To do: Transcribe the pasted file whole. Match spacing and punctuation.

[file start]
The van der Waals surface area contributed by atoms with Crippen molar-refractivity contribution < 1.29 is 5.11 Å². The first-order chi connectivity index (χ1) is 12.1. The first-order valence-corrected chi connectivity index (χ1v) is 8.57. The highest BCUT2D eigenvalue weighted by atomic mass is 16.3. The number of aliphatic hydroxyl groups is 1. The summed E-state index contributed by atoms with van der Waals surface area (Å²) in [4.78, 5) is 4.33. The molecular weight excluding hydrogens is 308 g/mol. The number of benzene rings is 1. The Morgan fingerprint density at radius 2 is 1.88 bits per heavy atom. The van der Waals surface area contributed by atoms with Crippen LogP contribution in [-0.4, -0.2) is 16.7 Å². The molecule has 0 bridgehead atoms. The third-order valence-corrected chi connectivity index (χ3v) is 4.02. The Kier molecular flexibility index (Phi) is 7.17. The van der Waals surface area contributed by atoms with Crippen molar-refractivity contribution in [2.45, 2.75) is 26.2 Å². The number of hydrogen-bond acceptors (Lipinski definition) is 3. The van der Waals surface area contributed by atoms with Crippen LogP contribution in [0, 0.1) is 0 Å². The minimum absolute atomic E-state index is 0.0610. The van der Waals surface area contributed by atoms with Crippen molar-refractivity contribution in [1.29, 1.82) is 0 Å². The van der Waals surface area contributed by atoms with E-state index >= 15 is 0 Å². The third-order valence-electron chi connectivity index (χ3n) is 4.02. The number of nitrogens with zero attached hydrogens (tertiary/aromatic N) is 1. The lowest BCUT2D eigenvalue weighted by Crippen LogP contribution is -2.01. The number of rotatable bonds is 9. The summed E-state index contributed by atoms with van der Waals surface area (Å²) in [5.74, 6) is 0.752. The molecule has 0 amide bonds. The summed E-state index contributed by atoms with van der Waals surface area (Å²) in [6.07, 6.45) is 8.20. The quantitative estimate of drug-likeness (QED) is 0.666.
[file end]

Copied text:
The van der Waals surface area contributed by atoms with Crippen molar-refractivity contribution < 1.29 is 5.11 Å². The first-order chi connectivity index (χ1) is 12.1. The first-order valence-corrected chi connectivity index (χ1v) is 8.57. The highest BCUT2D eigenvalue weighted by atomic mass is 16.3. The number of aliphatic hydroxyl groups is 1. The summed E-state index contributed by atoms with van der Waals surface area (Å²) in [4.78, 5) is 4.33. The molecular weight excluding hydrogens is 308 g/mol. The number of benzene rings is 1. The Morgan fingerprint density at radius 2 is 1.88 bits per heavy atom. The van der Waals surface area contributed by atoms with Crippen LogP contribution in [-0.4, -0.2) is 16.7 Å². The molecule has 0 bridgehead atoms. The third-order valence-corrected chi connectivity index (χ3v) is 4.02. The Kier molecular flexibility index (Phi) is 7.17. The van der Waals surface area contributed by atoms with Crippen molar-refractivity contribution in [2.45, 2.75) is 26.2 Å². The number of hydrogen-bond acceptors (Lipinski definition) is 3. The van der Waals surface area contributed by atoms with Crippen LogP contribution in [0, 0.1) is 0 Å². The minimum absolute atomic E-state index is 0.0610. The van der Waals surface area contributed by atoms with Crippen molar-refractivity contribution in [1.29, 1.82) is 0 Å². The van der Waals surface area contributed by atoms with E-state index >= 15 is 0 Å². The third-order valence-electron chi connectivity index (χ3n) is 4.02. The number of nitrogens with zero attached hydrogens (tertiary/aromatic N) is 1. The lowest BCUT2D eigenvalue weighted by Crippen LogP contribution is -2.01. The number of rotatable bonds is 9. The summed E-state index contributed by atoms with van der Waals surface area (Å²) in [5.74, 6) is 0.752. The molecule has 0 amide bonds. The summed E-state index contributed by atoms with van der Waals surface area (Å²) in [6.07, 6.45) is 8.20. The quantitative estimate of drug-likeness (QED) is 0.666.